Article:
Steven Universe – Last One Out of Beach City Review
“Okay, nobody’s going to say it? She kinda looked like mom. You noticed. I noticed. We all noticed.”
Looking back at the first five episodes of the season, it is clear Steven Universe’s fourth season has been off to an uneven start. Last One Out of Beach City is a strong episode, the second one to come along this season. It is an episode in which Pearl attempts to break out of her comfort zone and present a different side of herself, which is the type of concept that could be a recipe for disaster. The episode wears its teen movie influences on its sleeve, and a common downside of both that subgenre and stories that involve a character pretending to have traits that don’t come naturally to them is they both often rely on cringe comedy. That form of humor runs the risk of having the comedy get swallowed up by the awkward tension inherent in the circumstances, and there was a moment where I feared that would occur in this episode. Fortunately, the writing proved to be up to the challenge and was able to successfully alleviate the sense of unease.
Last One Out of Beach City starts off with Amethyst excitedly revealing that Greg has offered to take her to a rock show. In contrast, Pearl and Steven have settled in with a puzzle for the evening, but, when Greg is forced to cancel, Pearl offers to attend the show with Amethyst. She insists Steven and Amethyst simply “never saw [her] in action,” and that she is capable of breaking the rules. The point where the episode hit a bit of a speed bump for me was when the group goes to the Big Donut to get snacks for the road. Pearl’s attempts to act cool and confident can feel rather cringey, but this fortunately doesn’t last too long. Before they leave, a mysterious girl (she’s literally credited as “Mystery Girl”) shows up, and Steven and Amethyst encourage a notably stunned Pearl to talk to her to practice interacting with humans. She botches the attempt, but, as their leaving town, Steven finally addresses the apparent reason for Pearl’s stiff behavior; the girl looked like Rose. Throughout the series, Steven has been gradually becoming more and more adept at picking up the subtext of a situation. We saw this in Mr. Greg when he clearly grasped the underlying issues that served to divide Greg and Pearl, and it’s nice to see that trend continuing here.
While the narrative of Last One Out of Beach City isn’t actually particularly complex, it feels like Steven Universe’s production staff is testing the waters to see how far they can get in this current political and pop culture climate. In the early seasons, Steven Universe was able to duck some criticism via the fact that the relationships weren’t explicit, and that the Gems, despite using feminine pronouns, having female voice actresses, and having feminine designs, were technically without gender. That being said, the show has certainly gotten more daring, and, to put it simply, the narrative of Last One Out of Beach City involves Pearl getting the number of a woman at a rock show. Again, one could attempt to dismiss this on a number of technicalities, but the context is pretty clear. Regardless of the tides of cultural change, it remains a daring move for a show from the network that once had to go into damage control mode for even suggesting that a female vampire and a princess made of bubblegum may have dated. This also proves to be a strong episode for Pearl. I may have found her initial “cool” personae to be forced and awkward, but her behavior quickly becomes more natural and it begins to feel like she is actually opening up in new ways.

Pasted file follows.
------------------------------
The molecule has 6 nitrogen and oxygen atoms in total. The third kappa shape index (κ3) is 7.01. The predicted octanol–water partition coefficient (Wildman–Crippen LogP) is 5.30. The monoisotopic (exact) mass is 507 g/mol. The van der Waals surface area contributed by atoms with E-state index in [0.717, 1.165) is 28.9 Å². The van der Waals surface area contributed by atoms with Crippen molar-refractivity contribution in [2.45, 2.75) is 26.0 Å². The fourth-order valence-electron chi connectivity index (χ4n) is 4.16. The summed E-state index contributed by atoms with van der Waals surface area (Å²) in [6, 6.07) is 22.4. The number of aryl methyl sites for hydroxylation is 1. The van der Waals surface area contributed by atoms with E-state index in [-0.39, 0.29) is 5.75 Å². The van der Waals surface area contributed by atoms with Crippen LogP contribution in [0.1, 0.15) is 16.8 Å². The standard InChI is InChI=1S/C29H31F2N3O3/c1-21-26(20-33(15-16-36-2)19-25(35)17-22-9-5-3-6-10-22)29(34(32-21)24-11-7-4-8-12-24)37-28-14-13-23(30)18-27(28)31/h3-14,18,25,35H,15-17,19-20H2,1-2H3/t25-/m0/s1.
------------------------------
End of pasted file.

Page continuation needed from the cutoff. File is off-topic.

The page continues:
Before I wrap up, a few Notes and Nitpicks:
- The is an animation error when Pearl is doing the puzzle and finds the sky piece. It jumps in location when she places down on the table. It isn’t that significant, but it catches the eye.
- The artist who they go to see is Mike Krol who lent both his appearance and music to the episode. It featured his songs “Like a Star” and “Fifteen Minutes” which plays over the ending credits.
- When attempting to evade the cops since Pearl doesn’t have a driver’s license, Pearl hides the car behind a billboard for Ocean Town with proudly declares “Ocean Town: No longer on FIRE.”
- Towards the end, Pearl sheds the pants (no innuendo intended) and the jacket that she had put on before. It’s a nice detail that suggests she doesn’t need to present a false front to reveal her rebellious elements.
- Is the frowney face with the x-ed out eyes a Nirvana reference? It does look a bit like a shirt that I own. It is odd that this is the second review in a row where I had to use the word frowney.
The show sends Pearl on a mission to explore new environments, and, in essence, find new places where she can fit in and new ways that she can express herself. It is a captivation form of development for her character, even if the brief foray into cringe humor rubs me the wrong way.